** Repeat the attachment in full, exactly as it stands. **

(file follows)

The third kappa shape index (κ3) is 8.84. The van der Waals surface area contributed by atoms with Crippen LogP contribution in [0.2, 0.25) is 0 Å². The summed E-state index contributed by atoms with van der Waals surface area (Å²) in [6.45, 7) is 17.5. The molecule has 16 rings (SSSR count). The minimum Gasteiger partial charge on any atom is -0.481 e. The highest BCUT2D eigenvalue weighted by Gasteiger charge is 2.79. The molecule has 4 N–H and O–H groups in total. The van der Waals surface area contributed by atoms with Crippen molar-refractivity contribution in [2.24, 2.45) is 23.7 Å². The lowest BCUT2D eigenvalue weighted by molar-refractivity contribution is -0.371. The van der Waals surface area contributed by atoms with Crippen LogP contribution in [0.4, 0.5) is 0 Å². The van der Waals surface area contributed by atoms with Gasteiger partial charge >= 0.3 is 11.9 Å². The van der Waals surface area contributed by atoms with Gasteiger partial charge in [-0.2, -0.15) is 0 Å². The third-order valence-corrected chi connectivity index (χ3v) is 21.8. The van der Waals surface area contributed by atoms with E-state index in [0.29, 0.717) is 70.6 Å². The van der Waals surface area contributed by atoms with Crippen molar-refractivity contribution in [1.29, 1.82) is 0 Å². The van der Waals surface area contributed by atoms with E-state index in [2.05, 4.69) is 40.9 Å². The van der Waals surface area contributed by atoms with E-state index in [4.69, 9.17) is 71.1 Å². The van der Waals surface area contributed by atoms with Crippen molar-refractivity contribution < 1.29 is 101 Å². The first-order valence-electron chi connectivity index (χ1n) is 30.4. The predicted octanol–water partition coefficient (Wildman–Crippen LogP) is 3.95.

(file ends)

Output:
The third kappa shape index (κ3) is 8.84. The van der Waals surface area contributed by atoms with Crippen LogP contribution in [0.2, 0.25) is 0 Å². The summed E-state index contributed by atoms with van der Waals surface area (Å²) in [6.45, 7) is 17.5. The molecule has 16 rings (SSSR count). The minimum Gasteiger partial charge on any atom is -0.481 e. The highest BCUT2D eigenvalue weighted by Gasteiger charge is 2.79. The molecule has 4 N–H and O–H groups in total. The van der Waals surface area contributed by atoms with Crippen molar-refractivity contribution in [2.24, 2.45) is 23.7 Å². The lowest BCUT2D eigenvalue weighted by molar-refractivity contribution is -0.371. The van der Waals surface area contributed by atoms with Crippen LogP contribution in [0.4, 0.5) is 0 Å². The van der Waals surface area contributed by atoms with Gasteiger partial charge >= 0.3 is 11.9 Å². The van der Waals surface area contributed by atoms with Gasteiger partial charge in [-0.2, -0.15) is 0 Å². The third-order valence-corrected chi connectivity index (χ3v) is 21.8. The van der Waals surface area contributed by atoms with E-state index in [0.29, 0.717) is 70.6 Å². The van der Waals surface area contributed by atoms with Crippen molar-refractivity contribution in [1.29, 1.82) is 0 Å². The van der Waals surface area contributed by atoms with E-state index in [2.05, 4.69) is 40.9 Å². The van der Waals surface area contributed by atoms with E-state index in [4.69, 9.17) is 71.1 Å². The van der Waals surface area contributed by atoms with Crippen molar-refractivity contribution < 1.29 is 101 Å². The first-order valence-electron chi connectivity index (χ1n) is 30.4. The predicted octanol–water partition coefficient (Wildman–Crippen LogP) is 3.95.